SMD Solder Paste Stencil Creation with Silhouette Cameo

I made some additional details in a long YouTube movie:

This is far from the first blog post on this, but I wanted to write down exactly what I did to get this working on Windows 7, 64-bit with as little fussing as possible.

1. Buy Silhouette Cameo [NOTE: The v1 I used is no longer available. I’ve heard the V2 with latest firmware does work OK]

2. Decide on material. I originally used the Transparency Film but it’s a little thick, so instead ended up finding that you can buy 3 Mil drafting file individually from art stores.

3. Install USB drivers from CD that came with system – this seems to be required, as installing the software from the website alone wasn’t enough. If you need them I’ve mirrored a copy here.

4. Plug in Cameo device. Check if it appears as a printer:

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If it DOES NOT, screw around with drivers. For me it appeared as “USB Printer Support” for a while, you’ve got to try updating the drivers and forcing it to use the ones from the CD it seems. Eventually you should have success.

5. Share the Cameo device under “Printer Properties”:

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6. Install gerbv

7. Install pstoedit 64-bit or pstoedit 32-bit as appropriate

8. Install Ghostscript 64-bit or Ghostscript 32-bit as appropriate

9. Download copy of gerber2graphtec repo, unzip it somewhere. I’ve linked to my fork of the repo which contains some extra stuff, so if you want the original check the gerber2graphtec pmonta repo

10. Run the GUI. You’ll need to modify paths probably, or at least version numbers. Set the folder share option to match your computer name / printer share:

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11. If you haven’t loaded the Cameo before, basically check out the booklet that came with it. Set the cutting depth to ‘1’ on the blade and shove it into the machine. Peel back the blue sheet off the ‘cutting mat’, and stick the transparency to the mat.

12. Load a test gerber, convert it (check the output of the command line doesn’t have errors), and send onward! For me things ‘just worked’.

13. You can use the generate test square feature I added to generated the test pattern. Forces increase from 1 to 30 as it draws the squares.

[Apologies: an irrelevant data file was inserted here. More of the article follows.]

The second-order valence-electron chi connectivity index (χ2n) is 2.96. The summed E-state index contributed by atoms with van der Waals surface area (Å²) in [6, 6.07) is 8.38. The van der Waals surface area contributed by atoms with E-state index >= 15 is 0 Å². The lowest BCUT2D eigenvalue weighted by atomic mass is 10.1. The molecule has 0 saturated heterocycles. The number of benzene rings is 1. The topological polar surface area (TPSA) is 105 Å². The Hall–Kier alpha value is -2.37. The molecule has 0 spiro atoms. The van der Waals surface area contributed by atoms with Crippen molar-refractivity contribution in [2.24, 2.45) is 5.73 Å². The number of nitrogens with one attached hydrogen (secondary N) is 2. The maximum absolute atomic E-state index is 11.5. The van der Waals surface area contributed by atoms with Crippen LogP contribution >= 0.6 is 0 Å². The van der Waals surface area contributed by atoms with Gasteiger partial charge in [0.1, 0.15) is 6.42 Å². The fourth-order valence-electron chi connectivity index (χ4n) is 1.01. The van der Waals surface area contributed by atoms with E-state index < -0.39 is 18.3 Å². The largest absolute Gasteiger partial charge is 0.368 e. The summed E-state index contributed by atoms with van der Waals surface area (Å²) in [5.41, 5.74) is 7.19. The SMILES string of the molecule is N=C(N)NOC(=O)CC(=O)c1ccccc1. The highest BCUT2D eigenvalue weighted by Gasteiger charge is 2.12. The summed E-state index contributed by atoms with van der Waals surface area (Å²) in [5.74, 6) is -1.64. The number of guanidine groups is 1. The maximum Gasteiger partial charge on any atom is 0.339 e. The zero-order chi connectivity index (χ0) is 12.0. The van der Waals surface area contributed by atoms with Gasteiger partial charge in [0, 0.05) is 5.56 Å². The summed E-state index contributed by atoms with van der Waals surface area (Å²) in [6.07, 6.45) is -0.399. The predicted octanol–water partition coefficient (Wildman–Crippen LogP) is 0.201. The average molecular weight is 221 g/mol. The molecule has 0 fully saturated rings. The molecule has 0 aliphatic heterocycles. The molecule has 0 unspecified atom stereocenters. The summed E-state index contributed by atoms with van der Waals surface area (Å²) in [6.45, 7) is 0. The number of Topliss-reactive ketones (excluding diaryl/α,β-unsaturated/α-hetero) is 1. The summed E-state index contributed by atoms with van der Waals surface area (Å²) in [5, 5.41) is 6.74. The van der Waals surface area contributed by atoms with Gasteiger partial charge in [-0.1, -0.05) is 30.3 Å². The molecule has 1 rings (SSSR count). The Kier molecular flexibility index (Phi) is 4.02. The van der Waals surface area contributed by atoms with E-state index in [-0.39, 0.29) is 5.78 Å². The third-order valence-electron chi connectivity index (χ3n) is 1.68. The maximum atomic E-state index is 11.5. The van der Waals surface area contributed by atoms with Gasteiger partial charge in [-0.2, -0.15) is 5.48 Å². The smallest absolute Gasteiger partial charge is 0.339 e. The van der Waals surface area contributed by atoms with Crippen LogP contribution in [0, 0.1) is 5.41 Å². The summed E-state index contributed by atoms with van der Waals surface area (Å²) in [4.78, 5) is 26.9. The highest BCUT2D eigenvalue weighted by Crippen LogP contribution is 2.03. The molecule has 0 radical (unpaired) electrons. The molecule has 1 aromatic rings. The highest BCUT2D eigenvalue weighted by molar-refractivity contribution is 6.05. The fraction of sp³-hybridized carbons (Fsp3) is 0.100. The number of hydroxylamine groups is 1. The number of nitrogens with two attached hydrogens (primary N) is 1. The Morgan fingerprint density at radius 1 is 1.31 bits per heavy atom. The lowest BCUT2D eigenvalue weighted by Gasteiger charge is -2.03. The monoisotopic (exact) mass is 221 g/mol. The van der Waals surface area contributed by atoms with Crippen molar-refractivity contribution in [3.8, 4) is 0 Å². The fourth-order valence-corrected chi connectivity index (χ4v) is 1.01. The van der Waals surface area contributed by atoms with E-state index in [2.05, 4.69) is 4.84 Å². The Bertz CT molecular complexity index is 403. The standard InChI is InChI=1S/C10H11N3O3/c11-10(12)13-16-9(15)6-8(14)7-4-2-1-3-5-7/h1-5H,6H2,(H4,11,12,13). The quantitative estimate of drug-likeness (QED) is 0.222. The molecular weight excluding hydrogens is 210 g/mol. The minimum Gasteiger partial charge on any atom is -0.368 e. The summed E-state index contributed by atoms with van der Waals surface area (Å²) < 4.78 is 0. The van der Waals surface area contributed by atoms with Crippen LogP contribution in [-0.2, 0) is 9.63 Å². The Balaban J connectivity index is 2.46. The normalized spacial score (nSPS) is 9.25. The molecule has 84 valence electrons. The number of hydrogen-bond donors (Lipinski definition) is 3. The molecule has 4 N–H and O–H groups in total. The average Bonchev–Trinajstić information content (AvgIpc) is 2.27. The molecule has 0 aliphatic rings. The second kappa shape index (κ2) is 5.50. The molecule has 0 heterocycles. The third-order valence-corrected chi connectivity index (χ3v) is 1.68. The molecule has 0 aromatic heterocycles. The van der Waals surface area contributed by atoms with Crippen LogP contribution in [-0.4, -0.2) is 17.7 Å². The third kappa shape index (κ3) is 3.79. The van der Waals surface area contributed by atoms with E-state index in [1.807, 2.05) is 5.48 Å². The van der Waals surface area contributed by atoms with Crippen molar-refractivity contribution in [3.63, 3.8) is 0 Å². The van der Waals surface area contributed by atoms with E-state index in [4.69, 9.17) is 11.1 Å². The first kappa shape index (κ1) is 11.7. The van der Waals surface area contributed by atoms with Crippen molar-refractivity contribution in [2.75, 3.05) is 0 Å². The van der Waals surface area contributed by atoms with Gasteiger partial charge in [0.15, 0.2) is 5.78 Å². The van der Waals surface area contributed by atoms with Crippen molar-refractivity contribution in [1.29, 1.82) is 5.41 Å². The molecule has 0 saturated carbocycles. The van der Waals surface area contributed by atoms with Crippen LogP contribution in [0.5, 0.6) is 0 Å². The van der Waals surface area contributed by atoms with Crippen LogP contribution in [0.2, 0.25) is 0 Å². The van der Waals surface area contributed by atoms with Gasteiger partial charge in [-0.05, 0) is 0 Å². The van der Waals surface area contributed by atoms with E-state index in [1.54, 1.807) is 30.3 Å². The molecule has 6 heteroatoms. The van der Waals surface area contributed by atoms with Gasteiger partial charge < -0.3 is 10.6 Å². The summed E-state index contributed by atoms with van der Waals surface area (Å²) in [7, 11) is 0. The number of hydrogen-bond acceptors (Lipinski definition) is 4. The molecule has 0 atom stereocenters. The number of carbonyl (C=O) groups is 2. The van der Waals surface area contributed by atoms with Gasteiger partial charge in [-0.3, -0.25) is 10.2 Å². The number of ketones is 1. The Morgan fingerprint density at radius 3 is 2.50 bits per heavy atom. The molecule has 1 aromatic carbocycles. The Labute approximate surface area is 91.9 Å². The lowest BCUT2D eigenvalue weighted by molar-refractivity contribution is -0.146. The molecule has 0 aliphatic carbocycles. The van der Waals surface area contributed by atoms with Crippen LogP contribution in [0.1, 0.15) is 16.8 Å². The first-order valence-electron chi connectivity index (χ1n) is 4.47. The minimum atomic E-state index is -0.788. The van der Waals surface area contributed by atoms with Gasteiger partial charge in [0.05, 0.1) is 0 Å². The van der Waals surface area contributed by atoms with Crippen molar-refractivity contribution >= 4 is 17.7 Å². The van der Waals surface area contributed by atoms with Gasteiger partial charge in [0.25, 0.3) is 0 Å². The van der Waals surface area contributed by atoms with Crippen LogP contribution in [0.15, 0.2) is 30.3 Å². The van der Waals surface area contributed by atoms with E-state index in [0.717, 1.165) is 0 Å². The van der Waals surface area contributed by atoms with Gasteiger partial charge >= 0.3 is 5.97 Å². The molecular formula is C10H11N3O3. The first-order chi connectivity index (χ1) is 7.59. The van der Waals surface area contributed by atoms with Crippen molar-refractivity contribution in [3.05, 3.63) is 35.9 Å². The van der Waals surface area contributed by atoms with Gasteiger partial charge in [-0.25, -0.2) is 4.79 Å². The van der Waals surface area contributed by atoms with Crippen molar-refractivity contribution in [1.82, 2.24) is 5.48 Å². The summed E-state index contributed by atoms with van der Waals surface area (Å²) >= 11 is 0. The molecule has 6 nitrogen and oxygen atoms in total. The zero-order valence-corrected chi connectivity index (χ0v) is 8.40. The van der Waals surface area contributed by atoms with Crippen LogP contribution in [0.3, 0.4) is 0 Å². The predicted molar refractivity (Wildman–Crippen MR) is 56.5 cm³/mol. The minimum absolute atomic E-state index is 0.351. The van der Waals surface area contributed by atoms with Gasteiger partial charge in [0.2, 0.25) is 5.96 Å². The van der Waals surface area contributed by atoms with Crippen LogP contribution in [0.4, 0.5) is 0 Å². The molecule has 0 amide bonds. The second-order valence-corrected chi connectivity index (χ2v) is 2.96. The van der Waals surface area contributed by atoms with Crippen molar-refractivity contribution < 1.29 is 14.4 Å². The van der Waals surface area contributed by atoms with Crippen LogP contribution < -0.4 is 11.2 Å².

Rigol DP832 Review

The majority of the review is available in movie format:

I purchased a Rigol DP832 power supply from RAE Electronics (local supplier). I had a chance to play around with it and wanted to leave a bit of a review.

To begin, I also bought some useful accessories. I got them from Digikey, and here are the part numbers:

  • Test Leads: Ponoma B-24-x, where x changes for color
  • Aligator Clips: Digikey 461-1208-ND
  • Minigrabbers: Ponoma 4723-0 / 4723-2

I think those are the most useful accessories to get. Buy at least 4 supply cables, maybe more as if you want to have +/- supplies it’s nice to have a colour for ‘0v’.

I ended up making a GUI, which is available at: https://github.com/colinoflynn/dp832-gui :
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Hackaday Project and Latest Circuit Cellar Columns

I had entered my side channel analysis project called ChipWhisperer into the Hackaday Prize. I’m honoured to have been selected as one of five finalists! This means lots more work getting everything ready, but should be exciting.

Since my last post, I’ve also published a few more columns in Circuit Cellar. If you aren’t familiar with my Programmable Logic in Practice column, I post some details of it on my dedicated website. I just posted a video for the Dec 2014 column which includes some experiments with metastability on the Xilinx FPGA. Fun times!

PicoScope 2204A Review

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I’ve been spending some time with a low-cost PicoScope device, and wanted to give a review in case you’re looking at one. To begin with, you can check out my Circuit Cellar Articles about selecting a scope.

There’s also a video version of this:

Introducing the 2200 Range

PicoTech’s 2200 range is a compact oscilloscope, if you want all the details check out The PicoTech Website. Presumably you’re interested in my hands-on experience instead though, so I won’t duplicate everything there.

Continue reading PicoScope 2204A Review

EELive! (ESC) Conference Slides + Programs

See my presentation at EELive? If so you can download the slides from:
http://www.newae.com/files/ThinkFastFPGADesignUsing_OFlynn.pdf

And the ISE + Vivado HLS Project from:
http://www.newae.com/files/ThinkFast_FPGA_Files.zip.

You can also check out additional details at the Programmable Logic in Practice post, which includes videos + examples of other uses of HLS.

Splitting of NewAE & ColinOflynn.com

Since 2001 I’ve used NewAE.com as my personal domain. I’ve decided to instead move my personal content (blog, various wiki articles, etc) to ColinOFlynn.com. Any old links to NewAE.com will work by simply replacing ‘newae.com’ with ‘colinoflynn.com’, as I’ve mirrored all (I think) the content.

In the mean-time there will be a redirection page to inform you that NewAE.com will contain mostly some products I’m involved with, and instead you should head to ColinOFlynn.com for the old content.

PicoScope 5000 (5444) Review

If you check out my older blog post, you’ll see a very detailed review of the PicoScope 6000 series device. I also had a chance to use a 5000 series device, specifically the 5444.

The 5444 is a 4-channel scope with a built-in AWG. The sample rate is up to 1 GS/s in ‘normal’ mode, but you can use something called Equivalent Time Sampling (ETS) to boost that up to 10 GS/s in specific cases.

Continue reading PicoScope 5000 (5444) Review